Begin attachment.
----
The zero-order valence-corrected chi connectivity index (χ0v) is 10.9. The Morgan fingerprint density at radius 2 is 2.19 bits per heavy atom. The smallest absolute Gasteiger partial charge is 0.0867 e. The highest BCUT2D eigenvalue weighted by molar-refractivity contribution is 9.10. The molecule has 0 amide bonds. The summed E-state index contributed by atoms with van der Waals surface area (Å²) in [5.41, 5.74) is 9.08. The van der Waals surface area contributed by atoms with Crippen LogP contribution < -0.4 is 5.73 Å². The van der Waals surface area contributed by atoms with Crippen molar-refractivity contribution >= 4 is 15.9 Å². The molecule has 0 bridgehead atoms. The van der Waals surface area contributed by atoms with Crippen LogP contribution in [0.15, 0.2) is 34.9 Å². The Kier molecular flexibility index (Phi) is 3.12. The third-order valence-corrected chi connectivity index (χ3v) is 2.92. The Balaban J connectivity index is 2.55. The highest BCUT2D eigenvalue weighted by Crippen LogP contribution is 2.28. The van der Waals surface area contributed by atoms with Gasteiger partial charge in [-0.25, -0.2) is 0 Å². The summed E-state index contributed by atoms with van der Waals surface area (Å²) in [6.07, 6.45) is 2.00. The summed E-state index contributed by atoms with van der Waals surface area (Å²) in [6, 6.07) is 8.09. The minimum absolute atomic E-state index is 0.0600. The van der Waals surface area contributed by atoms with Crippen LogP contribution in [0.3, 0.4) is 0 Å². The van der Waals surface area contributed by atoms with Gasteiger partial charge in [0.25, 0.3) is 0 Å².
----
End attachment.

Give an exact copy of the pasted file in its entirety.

The zero-order valence-corrected chi connectivity index (χ0v) is 10.9. The Morgan fingerprint density at radius 2 is 2.19 bits per heavy atom. The smallest absolute Gasteiger partial charge is 0.0867 e. The highest BCUT2D eigenvalue weighted by molar-refractivity contribution is 9.10. The molecule has 0 amide bonds. The summed E-state index contributed by atoms with van der Waals surface area (Å²) in [5.41, 5.74) is 9.08. The van der Waals surface area contributed by atoms with Crippen LogP contribution < -0.4 is 5.73 Å². The van der Waals surface area contributed by atoms with Crippen molar-refractivity contribution >= 4 is 15.9 Å². The molecule has 0 bridgehead atoms. The van der Waals surface area contributed by atoms with Crippen LogP contribution in [0.15, 0.2) is 34.9 Å². The Kier molecular flexibility index (Phi) is 3.12. The third-order valence-corrected chi connectivity index (χ3v) is 2.92. The Balaban J connectivity index is 2.55. The highest BCUT2D eigenvalue weighted by Crippen LogP contribution is 2.28. The van der Waals surface area contributed by atoms with Gasteiger partial charge in [-0.25, -0.2) is 0 Å². The summed E-state index contributed by atoms with van der Waals surface area (Å²) in [6.07, 6.45) is 2.00. The summed E-state index contributed by atoms with van der Waals surface area (Å²) in [6, 6.07) is 8.09. The minimum absolute atomic E-state index is 0.0600. The van der Waals surface area contributed by atoms with Crippen LogP contribution in [0.3, 0.4) is 0 Å². The van der Waals surface area contributed by atoms with Gasteiger partial charge in [0.25, 0.3) is 0 Å².